Is it Effective and Cost-saving to Send all Tonsillectomy Specimens for Histopathological Examinations?

Document Type : Original

Authors

1 Otolaryngology Research Centre, Department of Otolaryngology, School of Medicine, Shiraz University of Medical Sciences, Shiraz, Iran.

2 Joint doctoral student with Deakin University (Australia) and University of Bayreuth (Germany), Researcher at Institute for Medical Management and Health Sciences (IMG)

3 Health Human Resources Research Centre, School of Health Management and Information Sciences, Shiraz University of Medical Sciences, Shiraz, Iran.

4 MSc in Biostatistics, MA in General Psychology, Otolaryngology Research Centre, Shiraz University of Medical Sciences, Shiraz, Iran.

5 Emergency Medicine Research Center, Shiraz University of Medical Sciences, Shiraz, Iran. Health Human Resources Research Centre, School of Health Management and Information Sciences, Shiraz University of Medical Sciences, Shiraz, Iran.

Abstract

Introduction:
The present study aimed to investigate the necessity or unnecessity of sending all tonsillectomy specimens for pathological examinations in Shiraz, Iran; moreover, it examined malignancies, cost-saving, causes, and the ways to prevent sending all specimens.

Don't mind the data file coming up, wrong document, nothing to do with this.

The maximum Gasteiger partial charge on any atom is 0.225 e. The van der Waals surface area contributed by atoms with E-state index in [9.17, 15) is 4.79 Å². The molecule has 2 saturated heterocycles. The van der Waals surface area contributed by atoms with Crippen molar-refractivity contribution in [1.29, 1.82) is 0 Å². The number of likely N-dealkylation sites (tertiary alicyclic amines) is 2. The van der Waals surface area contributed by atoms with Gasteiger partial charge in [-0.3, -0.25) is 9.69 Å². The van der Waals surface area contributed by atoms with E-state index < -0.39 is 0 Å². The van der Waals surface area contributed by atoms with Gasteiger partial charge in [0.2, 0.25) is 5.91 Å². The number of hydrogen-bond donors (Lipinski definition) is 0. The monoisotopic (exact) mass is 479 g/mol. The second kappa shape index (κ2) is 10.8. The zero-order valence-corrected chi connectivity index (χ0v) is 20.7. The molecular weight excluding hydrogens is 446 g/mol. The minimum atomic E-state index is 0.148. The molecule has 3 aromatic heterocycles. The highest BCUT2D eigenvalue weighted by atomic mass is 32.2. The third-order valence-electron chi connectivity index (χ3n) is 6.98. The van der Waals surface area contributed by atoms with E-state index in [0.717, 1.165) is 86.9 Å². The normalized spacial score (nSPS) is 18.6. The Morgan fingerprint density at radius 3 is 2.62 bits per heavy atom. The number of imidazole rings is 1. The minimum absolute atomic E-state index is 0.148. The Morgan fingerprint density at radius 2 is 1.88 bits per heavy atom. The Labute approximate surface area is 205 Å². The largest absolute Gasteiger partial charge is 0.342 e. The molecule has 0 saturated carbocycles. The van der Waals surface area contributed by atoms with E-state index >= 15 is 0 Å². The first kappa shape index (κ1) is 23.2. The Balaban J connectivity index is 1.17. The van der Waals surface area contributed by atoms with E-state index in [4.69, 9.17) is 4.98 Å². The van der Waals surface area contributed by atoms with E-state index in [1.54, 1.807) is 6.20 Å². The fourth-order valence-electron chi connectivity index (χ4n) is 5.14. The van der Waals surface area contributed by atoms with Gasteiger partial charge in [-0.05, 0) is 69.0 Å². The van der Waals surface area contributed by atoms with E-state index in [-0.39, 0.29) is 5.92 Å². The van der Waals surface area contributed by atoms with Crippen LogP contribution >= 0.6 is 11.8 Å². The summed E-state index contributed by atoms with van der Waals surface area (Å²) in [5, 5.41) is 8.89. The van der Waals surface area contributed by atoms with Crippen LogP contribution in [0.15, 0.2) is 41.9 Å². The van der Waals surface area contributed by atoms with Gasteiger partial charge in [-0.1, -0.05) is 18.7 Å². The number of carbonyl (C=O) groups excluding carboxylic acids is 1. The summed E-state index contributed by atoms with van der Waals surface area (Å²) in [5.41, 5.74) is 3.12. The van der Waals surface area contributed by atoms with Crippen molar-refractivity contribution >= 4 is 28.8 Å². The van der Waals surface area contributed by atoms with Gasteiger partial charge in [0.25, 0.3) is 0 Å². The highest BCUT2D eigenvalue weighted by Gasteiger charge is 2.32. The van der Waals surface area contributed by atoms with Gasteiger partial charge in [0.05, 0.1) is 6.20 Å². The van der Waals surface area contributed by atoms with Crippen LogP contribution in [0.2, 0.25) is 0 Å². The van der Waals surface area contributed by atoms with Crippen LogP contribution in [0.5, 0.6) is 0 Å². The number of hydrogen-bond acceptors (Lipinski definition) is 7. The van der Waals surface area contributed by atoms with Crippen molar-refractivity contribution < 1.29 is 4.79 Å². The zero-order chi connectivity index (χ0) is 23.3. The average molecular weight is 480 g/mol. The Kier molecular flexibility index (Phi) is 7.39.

Materials and Methods:
In the first retrospective phase of the study, a checklist was used to gather demographic, clinical, and cost information of 18,437 tonsillectomy specimens during 2004-2018 in Shiraz, Iran. In order to estimate the cost of each pathology specimen, the cost components, including human resources costs and consumables, were collected in the private and public sectors separately and divided by the number of cases performed. Finally, the financial burden resulting from these services (in the study centers) was calculated by multiplying each item's cost by the total number of these services.
 
Results:
Out of the total 18,437 histopathology specimens examined, only 118 (0.64%) samples were identified with unusual diagnoses, of which 66 (56%) cases had malignant tumors, and the remaining 52 (44%) samples included benign tumors (n=41), infections (n=2), and other problems (n=9). The second phase results also indicated that according to the ear, nose, and throat experts, the rules and regulations governing the country's health system and the suspicion of tumors were the main reasons for sending tonsil specimens for pathological examinations. Generally, the annual cost-saving rates in the studied public and private centers were $87,919 and $179,530 purchasing power parity, respectively.
Conclusions:
According to the results, sending tonsillectomy specimens should only be limited to nonroutine ones for economic-clinical reasons.

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